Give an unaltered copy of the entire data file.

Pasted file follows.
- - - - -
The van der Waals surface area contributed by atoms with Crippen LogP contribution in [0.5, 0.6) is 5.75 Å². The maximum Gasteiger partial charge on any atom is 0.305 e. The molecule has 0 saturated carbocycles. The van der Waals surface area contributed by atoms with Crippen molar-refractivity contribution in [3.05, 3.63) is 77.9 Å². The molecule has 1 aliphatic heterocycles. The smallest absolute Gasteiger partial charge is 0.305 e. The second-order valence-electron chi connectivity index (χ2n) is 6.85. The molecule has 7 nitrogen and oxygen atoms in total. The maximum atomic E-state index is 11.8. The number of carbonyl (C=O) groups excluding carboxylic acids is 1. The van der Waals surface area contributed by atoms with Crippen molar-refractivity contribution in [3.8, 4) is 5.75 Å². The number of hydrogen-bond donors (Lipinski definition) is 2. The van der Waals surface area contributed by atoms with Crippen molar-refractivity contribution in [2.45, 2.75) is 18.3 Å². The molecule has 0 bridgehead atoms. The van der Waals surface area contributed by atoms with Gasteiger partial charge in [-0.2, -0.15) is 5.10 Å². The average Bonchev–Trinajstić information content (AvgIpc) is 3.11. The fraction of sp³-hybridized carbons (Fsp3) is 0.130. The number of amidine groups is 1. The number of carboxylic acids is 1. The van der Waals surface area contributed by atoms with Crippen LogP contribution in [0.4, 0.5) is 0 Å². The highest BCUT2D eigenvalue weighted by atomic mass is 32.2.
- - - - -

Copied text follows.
The van der Waals surface area contributed by atoms with Crippen LogP contribution in [0.5, 0.6) is 5.75 Å². The maximum Gasteiger partial charge on any atom is 0.305 e. The molecule has 0 saturated carbocycles. The van der Waals surface area contributed by atoms with Crippen molar-refractivity contribution in [3.05, 3.63) is 77.9 Å². The molecule has 1 aliphatic heterocycles. The smallest absolute Gasteiger partial charge is 0.305 e. The second-order valence-electron chi connectivity index (χ2n) is 6.85. The molecule has 7 nitrogen and oxygen atoms in total. The maximum atomic E-state index is 11.8. The number of carbonyl (C=O) groups excluding carboxylic acids is 1. The van der Waals surface area contributed by atoms with Crippen molar-refractivity contribution in [3.8, 4) is 5.75 Å². The number of hydrogen-bond donors (Lipinski definition) is 2. The van der Waals surface area contributed by atoms with Crippen molar-refractivity contribution in [2.45, 2.75) is 18.3 Å². The molecule has 0 bridgehead atoms. The van der Waals surface area contributed by atoms with Gasteiger partial charge in [-0.2, -0.15) is 5.10 Å². The average Bonchev–Trinajstić information content (AvgIpc) is 3.11. The fraction of sp³-hybridized carbons (Fsp3) is 0.130. The number of amidine groups is 1. The number of carboxylic acids is 1. The van der Waals surface area contributed by atoms with Crippen LogP contribution in [0.4, 0.5) is 0 Å². The highest BCUT2D eigenvalue weighted by atomic mass is 32.2.